The supply of Anesthesiologists may not be meeting the demand for services creating shortages. Some medical schools are increasing their enrollments based on this. Further, this shortage of personnel makes it harder for hospitals to terminate contracts with one group and replace them with another. This enhances their ability to negotiate better contracts which drive up costs of health care.
Economics and Health
The job loss caused by the recession directly impacts all physicians’ income. When millions of people lose their jobs, they also lose their health care insurance and physicians lose patients that can pay. Hopefully the job loss is a short term set back, but it does affect demand for services and income for physicians immediately. This in effect destroys the underlying projections of the growth of demand made just a few years ago. Until the economy picks up and the unemployment drops from 10% to the 4 to 5% area there is a great possibility that the demand for all health care services based on per crash assumptions is optimistic.
Shortage of Anesthesiologists
From 1995 the number of anesthesiologists graduating from residency programs decreased. According to the American Society of Anesthesiologists the number of American anesthesia residency graduates decreased from 1,547 in 1995 to only 392 in 2000. During the same period, the number of practicing anesthesiologists increased by less than 9 percent, according to the AMA. This compares with a 13 percent increase in the number of physicians in all specialties.
The rising cost of healthcare can dramatically affect demand for physicians’ services. CRNAs, who can perform many of the routine duties of physicians at a fraction of the cost, may be increasingly used. Furthermore, demand for physicians' services is highly sensitive to changes in healthcare reimbursement policies. If changes to health coverage result in higher out-of-pocket costs for consumers, they may demand fewer physician services.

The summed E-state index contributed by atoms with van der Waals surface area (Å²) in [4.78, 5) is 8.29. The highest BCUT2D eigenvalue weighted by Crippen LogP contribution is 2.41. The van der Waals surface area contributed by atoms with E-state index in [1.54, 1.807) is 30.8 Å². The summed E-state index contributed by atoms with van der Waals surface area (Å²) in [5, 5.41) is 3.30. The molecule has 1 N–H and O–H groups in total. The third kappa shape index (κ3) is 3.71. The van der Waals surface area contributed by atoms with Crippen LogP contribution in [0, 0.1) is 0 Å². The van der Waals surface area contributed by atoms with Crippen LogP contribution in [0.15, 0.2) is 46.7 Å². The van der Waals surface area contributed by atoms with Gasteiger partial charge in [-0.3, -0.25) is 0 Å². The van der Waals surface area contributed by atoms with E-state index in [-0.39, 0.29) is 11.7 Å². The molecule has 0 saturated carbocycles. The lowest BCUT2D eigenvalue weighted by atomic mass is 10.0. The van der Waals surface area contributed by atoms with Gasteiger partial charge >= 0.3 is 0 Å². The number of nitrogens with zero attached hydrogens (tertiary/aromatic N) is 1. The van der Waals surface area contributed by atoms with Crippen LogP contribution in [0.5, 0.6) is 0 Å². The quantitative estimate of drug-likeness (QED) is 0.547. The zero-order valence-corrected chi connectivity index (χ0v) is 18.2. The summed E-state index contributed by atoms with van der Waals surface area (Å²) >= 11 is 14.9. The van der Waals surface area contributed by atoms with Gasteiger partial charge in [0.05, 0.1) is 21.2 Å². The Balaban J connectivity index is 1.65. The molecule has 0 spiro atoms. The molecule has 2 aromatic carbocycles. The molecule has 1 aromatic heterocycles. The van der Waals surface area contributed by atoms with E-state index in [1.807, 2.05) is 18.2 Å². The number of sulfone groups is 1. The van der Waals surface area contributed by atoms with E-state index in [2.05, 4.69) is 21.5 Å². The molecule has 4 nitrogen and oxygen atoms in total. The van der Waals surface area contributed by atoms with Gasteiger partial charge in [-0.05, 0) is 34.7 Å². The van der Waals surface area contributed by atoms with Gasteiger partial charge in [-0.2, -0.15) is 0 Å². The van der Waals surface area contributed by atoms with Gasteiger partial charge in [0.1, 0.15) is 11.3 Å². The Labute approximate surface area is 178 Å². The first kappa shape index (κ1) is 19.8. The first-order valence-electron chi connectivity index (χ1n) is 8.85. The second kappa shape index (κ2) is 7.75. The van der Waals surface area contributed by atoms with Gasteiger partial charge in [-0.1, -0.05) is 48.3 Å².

In rural settings, CRNAs are the sole anesthesia providers in nearly two thirds of all hospitals. CRNAs are also the main provider of obstetrical anesthesia in the United States
Increase in the Demand for Anesthesia Jobs
The National Center for Health Statistics states inpatient surgeries were flat between 1994 and 2000. While the number of anesthesia providers has remained relatively constant in recent years, surgical volumes have increased nationwide, placing greater demand on the providers of anesthesia services.
Bad Economy and Aging Population
The recent stock market collapse is having a major impact on older physicians' decisions of all specialties. Many doctors are postponing retirement for a few years, because of the losses they sustained in their retirement accounts. However, even a few years delay of retirement won't address the increased demands caused by this impending loss of experienced physicians. This postponement has already resulted in fewer jobs being offered and graduating residents not finding as many good opportunities as before. Some residents rather than committing themselves to less desirable full time jobs are opting for locum Anesthesia jobs.
Health Insurance Reform
The final question is the outcome of national health reform. Will there be any changes at all. This debate has frozen decision making for many in health care. If the health care reform actually happens in increasing the enrollment into health care insurance then the long term the aging population and these increased numbers should push demand for services and income higher. However, no one yet knows what will happen to reimbursement rates from Medicare. Already there has been some lowering of rates they pay in Radiology which has directly impacted that specialty. The question is will there be more rates cut that will affect all specialties including Anesthesia.
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ABOUT THE AUTHOR
Robert Truog founded of Physemp.com in 1994 as one of the first online physician employment sites for all specialties including:Anesthesia Pain Management Job